How To Remove the Baby SCOBY From The Mother
A healthy SCOBY mother is a very fertile creature. Every time you use a SCOBY mother to make a container of kombucha tea, a new baby SCOBY (Symbiotic Colony Of Bacteria and Yeast) will be born. If you brew two batches of kombucha tea every month, that means you’ll end up with two dozen new SCOBYs by the end of the year. What’s more, since every baby SCOBY grows up to be a mother, each of those SCOBYs will be producing a new baby, and each of those babies will grow up to be a mother … if you’re not careful, you could find your kitchen overrun with SCOBYs!
The process isn’t really that out of control, though. By keeping track of the signs of a healthy SCOBY you’ll know when it’s time to get rid of a SCOBY that is past its prime, which will cut down on the numbers. You can also put SCOBYs in storage to slow down their growth rate. You can use your extra SCOBYs to make a nutritious compost for your garden. And of course you can give away your extra SCOBYs to your friends and relatives, so that they can start making home-brewed kombucha themselves.
When to Separate the SCOBY
Healthy, active SCOBYs are ready to be separated when the new “baby” layers at the top have reached a total thickness of about 1/8 to 1/4 inch. The “mother” SCOBY will continue to create new babies as you use it to make more kombucha. Make sure there’s at least a half inch left on the mother SCOBY, so that you don’t weaken it unnecessarily.
Use Clean Hands to Separate the SCOBY
Remove all jewelry from your hands, scrub under your fingernails, and wash your hands well before you handle the SCOBY. Make sure there’s no soap scum on your hands, and be sure to avoid using any kind of anti-bacterial soap or hand wash. The SCOBY is made up of bacteria, after all, and you want to keep them alive and healthy. However, you need to clean your hands thoroughly so that you don’t accidentally introduce any contaminants, especially onto the younger more fragile baby SCOBY.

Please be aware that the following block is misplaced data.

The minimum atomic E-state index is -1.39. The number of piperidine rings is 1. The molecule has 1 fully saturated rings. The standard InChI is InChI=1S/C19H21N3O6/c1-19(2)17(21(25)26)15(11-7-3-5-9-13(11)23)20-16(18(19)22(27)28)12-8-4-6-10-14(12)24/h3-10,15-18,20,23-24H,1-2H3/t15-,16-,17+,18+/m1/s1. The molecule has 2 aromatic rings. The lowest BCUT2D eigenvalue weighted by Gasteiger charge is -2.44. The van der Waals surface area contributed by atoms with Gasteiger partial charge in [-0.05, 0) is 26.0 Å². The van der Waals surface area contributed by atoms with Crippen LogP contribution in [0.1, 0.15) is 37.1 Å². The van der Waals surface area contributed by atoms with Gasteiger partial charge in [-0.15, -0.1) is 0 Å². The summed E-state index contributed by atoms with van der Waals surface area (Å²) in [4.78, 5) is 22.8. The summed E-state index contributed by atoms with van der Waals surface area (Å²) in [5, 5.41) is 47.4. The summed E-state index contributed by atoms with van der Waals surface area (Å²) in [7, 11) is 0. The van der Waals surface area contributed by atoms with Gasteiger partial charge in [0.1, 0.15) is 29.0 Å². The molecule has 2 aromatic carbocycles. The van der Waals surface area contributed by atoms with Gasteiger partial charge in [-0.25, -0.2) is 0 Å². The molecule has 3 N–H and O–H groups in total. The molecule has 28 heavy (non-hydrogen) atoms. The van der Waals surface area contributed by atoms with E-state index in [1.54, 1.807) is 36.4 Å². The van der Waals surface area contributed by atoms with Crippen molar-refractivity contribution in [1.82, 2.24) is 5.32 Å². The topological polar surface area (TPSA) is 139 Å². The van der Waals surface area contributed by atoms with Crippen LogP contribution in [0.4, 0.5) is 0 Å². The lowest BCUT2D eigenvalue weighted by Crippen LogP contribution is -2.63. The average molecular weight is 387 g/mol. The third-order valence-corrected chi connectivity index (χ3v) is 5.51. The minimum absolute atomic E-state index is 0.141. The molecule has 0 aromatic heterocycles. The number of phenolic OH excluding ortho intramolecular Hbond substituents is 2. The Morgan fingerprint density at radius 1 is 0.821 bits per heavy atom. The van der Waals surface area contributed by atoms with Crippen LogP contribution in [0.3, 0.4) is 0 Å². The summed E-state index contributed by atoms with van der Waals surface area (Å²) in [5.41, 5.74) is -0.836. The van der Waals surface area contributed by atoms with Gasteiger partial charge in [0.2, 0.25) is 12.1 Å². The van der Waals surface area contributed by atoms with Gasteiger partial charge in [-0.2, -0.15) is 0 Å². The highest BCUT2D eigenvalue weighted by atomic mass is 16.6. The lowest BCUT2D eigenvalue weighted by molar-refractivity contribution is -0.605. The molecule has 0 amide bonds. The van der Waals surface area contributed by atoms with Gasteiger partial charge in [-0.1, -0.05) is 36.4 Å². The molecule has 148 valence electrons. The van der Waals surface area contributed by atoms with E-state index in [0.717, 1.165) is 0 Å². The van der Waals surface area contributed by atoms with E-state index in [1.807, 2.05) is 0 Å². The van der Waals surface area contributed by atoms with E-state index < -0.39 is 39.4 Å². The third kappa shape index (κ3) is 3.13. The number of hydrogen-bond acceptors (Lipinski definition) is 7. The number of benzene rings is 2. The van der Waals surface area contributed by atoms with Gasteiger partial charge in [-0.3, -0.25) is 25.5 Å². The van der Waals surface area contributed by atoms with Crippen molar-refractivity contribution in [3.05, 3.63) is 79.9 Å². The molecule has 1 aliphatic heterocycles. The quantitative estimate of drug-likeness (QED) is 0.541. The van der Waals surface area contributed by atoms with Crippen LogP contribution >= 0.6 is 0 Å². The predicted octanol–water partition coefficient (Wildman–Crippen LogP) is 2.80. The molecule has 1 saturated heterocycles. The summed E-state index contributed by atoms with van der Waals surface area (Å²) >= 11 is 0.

Carefully Separate the SCOBY Layers
You should be able to peel off the top layers of the SCOBY that are the collection of baby SCOBYs, and in general they’ll come off in one piece. Don’t worry if they tear a little bit, or if they stretch and get a few holes. The colony will repair itself quickly.
If the layers aren’t separating easily, you can use a clean sharp stainless steel knife to carefully cut between the layers where they’re stuck together. Again, be sure that there is no soap residue on the knife that might harm the colony. If you’re not sure whether your knife is free of soap, try rinsing it in distilled white vinegar.
Put the Baby SCOBY Into Nutrient Liquid
The SCOBY needs to be protected from contamination and provided with a source of nutrition. You can do this by using the baby SCOBY to start another batch of kombucha tea, or by putting the baby SCOBY in a SCOBY hotel and adding some fresh sweetened tea to the container.